Journalist Anand Giridharadas had an “almost American life” growing up. Born in Ohio, the son of Indian immigrants, he shared with students the story of what led him to live in India for six years. A New York Times columnist and the author of India Calling: An Intimate Portrait of a Nation’s Remaking, Mr. Giridharadas was this year’s Hong Kong Distinguished Lecturer.
Growing up outside of Cleveland, Mr. Giridharadas was constantly asked where he was from because of how he looked, despite his American accent and upbringing. “My sense of India was a place my parents chose to leave,” he says. “When we visited, it seemed like a stagnant, slow moving place.” As a young, aspiring writer, he decided to challenge his feelings toward India and move to Bombay. Within a year, he was working as a journalist for the International Herald Tribune.
“Once I was out in the streets, talking to people as a journalist, I began to see glimpses that India was changing. The country I grew up with in my mind was in the middle of giving way to a different India. It was a revolution from within … The changes had to do with people revolting against parents who told them they would be a doctor or a lawyer, or who they would marry … You had millions of people starting to say to themselves that destiny is what you make it.”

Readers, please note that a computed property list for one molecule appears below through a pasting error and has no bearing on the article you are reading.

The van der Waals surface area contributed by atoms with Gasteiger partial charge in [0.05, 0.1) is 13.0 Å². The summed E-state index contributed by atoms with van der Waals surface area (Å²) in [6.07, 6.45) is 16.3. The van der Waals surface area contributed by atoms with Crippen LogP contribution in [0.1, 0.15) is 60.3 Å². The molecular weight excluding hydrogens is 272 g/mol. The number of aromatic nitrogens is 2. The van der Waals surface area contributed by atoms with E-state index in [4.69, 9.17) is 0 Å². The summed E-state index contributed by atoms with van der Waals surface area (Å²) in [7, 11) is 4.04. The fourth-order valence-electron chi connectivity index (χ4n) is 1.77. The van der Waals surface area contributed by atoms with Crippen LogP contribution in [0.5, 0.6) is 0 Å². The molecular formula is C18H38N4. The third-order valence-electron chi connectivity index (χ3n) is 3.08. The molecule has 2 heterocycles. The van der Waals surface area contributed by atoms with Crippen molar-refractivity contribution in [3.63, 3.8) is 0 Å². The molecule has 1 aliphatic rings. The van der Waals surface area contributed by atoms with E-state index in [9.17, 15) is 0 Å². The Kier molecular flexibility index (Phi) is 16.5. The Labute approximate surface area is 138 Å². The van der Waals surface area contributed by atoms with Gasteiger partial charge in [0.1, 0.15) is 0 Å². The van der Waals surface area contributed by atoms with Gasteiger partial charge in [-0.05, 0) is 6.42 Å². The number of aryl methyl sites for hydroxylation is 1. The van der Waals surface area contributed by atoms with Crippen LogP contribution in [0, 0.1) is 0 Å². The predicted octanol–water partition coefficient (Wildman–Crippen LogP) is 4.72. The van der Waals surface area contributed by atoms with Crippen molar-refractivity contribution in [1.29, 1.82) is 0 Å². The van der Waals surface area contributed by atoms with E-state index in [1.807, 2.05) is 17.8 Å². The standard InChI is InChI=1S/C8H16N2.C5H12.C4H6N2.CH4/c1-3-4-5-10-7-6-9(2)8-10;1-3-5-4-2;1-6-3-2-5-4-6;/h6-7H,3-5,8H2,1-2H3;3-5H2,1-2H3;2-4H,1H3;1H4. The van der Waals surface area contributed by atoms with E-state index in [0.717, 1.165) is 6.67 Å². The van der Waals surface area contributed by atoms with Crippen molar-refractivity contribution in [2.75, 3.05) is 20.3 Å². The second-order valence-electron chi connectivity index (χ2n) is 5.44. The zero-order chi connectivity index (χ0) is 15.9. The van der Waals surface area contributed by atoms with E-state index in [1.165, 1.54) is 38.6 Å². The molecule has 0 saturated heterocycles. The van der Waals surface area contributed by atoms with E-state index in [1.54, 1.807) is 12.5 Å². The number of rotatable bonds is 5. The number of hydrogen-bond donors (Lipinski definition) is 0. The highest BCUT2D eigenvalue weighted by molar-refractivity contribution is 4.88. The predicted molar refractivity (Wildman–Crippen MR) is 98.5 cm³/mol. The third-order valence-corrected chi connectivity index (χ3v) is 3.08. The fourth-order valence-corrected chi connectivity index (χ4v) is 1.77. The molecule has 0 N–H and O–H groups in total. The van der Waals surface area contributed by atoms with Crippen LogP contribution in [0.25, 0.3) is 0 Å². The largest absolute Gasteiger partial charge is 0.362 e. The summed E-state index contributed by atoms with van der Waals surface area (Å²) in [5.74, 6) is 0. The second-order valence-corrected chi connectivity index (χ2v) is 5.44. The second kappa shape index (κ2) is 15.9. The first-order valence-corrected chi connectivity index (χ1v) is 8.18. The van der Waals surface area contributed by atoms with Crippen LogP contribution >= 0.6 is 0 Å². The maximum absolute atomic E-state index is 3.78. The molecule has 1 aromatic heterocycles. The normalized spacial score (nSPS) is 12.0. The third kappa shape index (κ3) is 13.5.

Ironically, during his years in Bombay, the question, “Where are you from?” continued. This time the question came from Indians trying to “pigeonhole” his parental lineage, a vestige of the old India. Mr. Giridharadas said the “new individualism” happening in India can be seen around the world, whether caused by political upheaval, economics, or other internal forces.
“Half of the world was asleep, but these countries are waking up,” he says. “This poses a great opportunity for you all, but also a big threat. There are more people becoming good at what you are good at, and they are like broncos coming out of the gate.”
The Hong Kong Distinguished Lecture Series brings to campus speakers who raise awareness about issues of concern in Asia and help us better understand the cultures, art, and history of Asian countries, which are home to many of our students. Former trustee, Helen Lin, Class of 1981, along with more than 100 graduates living in Hong Kong, established the series in 1998.
Where are you from?